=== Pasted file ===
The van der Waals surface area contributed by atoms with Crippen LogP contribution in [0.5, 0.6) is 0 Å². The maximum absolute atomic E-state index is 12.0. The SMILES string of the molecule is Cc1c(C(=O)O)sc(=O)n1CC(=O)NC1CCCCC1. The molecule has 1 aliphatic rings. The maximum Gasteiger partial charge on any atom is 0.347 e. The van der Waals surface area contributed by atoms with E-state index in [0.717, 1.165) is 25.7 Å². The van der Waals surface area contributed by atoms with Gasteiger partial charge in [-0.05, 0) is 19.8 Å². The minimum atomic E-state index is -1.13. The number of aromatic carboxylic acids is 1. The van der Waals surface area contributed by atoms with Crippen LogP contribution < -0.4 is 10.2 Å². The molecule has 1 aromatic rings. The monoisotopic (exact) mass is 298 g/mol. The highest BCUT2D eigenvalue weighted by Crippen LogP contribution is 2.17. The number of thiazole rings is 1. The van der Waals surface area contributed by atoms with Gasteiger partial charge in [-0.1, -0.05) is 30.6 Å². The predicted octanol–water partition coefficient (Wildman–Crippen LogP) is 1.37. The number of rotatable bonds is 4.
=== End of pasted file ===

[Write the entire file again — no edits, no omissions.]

The van der Waals surface area contributed by atoms with Crippen LogP contribution in [0.5, 0.6) is 0 Å². The maximum absolute atomic E-state index is 12.0. The SMILES string of the molecule is Cc1c(C(=O)O)sc(=O)n1CC(=O)NC1CCCCC1. The molecule has 1 aliphatic rings. The maximum Gasteiger partial charge on any atom is 0.347 e. The van der Waals surface area contributed by atoms with E-state index in [0.717, 1.165) is 25.7 Å². The van der Waals surface area contributed by atoms with Gasteiger partial charge in [-0.05, 0) is 19.8 Å². The minimum atomic E-state index is -1.13. The number of aromatic carboxylic acids is 1. The van der Waals surface area contributed by atoms with Crippen LogP contribution < -0.4 is 10.2 Å². The molecule has 1 aromatic rings. The monoisotopic (exact) mass is 298 g/mol. The highest BCUT2D eigenvalue weighted by Crippen LogP contribution is 2.17. The number of thiazole rings is 1. The van der Waals surface area contributed by atoms with Gasteiger partial charge in [-0.1, -0.05) is 30.6 Å². The predicted octanol–water partition coefficient (Wildman–Crippen LogP) is 1.37. The number of rotatable bonds is 4.